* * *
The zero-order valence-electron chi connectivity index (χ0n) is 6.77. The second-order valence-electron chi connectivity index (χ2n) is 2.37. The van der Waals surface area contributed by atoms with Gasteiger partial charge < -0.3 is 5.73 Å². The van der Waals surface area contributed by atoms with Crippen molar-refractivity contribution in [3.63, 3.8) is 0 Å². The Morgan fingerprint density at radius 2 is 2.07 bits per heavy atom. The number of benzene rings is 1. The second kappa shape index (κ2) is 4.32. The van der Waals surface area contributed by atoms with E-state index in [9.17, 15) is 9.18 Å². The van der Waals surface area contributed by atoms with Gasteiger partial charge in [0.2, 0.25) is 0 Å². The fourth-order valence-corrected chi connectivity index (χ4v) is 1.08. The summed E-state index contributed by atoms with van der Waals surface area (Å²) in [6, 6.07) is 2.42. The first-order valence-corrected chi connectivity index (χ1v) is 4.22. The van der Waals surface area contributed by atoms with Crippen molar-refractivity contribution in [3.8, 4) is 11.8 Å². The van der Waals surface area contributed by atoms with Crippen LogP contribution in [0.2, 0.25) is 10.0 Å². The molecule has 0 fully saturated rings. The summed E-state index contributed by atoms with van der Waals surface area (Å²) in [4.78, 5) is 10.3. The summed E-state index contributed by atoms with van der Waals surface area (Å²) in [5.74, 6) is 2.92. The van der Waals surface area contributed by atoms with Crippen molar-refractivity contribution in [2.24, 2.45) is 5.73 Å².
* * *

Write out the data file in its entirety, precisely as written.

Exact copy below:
The zero-order valence-electron chi connectivity index (χ0n) is 6.77. The second-order valence-electron chi connectivity index (χ2n) is 2.37. The van der Waals surface area contributed by atoms with Gasteiger partial charge < -0.3 is 5.73 Å². The van der Waals surface area contributed by atoms with Crippen molar-refractivity contribution in [3.63, 3.8) is 0 Å². The Morgan fingerprint density at radius 2 is 2.07 bits per heavy atom. The number of benzene rings is 1. The second kappa shape index (κ2) is 4.32. The van der Waals surface area contributed by atoms with E-state index in [9.17, 15) is 9.18 Å². The van der Waals surface area contributed by atoms with Gasteiger partial charge in [0.2, 0.25) is 0 Å². The fourth-order valence-corrected chi connectivity index (χ4v) is 1.08. The summed E-state index contributed by atoms with van der Waals surface area (Å²) in [6, 6.07) is 2.42. The first-order valence-corrected chi connectivity index (χ1v) is 4.22. The van der Waals surface area contributed by atoms with Crippen molar-refractivity contribution in [3.8, 4) is 11.8 Å². The van der Waals surface area contributed by atoms with Crippen LogP contribution in [0.2, 0.25) is 10.0 Å². The molecule has 0 fully saturated rings. The summed E-state index contributed by atoms with van der Waals surface area (Å²) in [4.78, 5) is 10.3. The summed E-state index contributed by atoms with van der Waals surface area (Å²) in [5.74, 6) is 2.92. The van der Waals surface area contributed by atoms with Crippen molar-refractivity contribution in [2.24, 2.45) is 5.73 Å².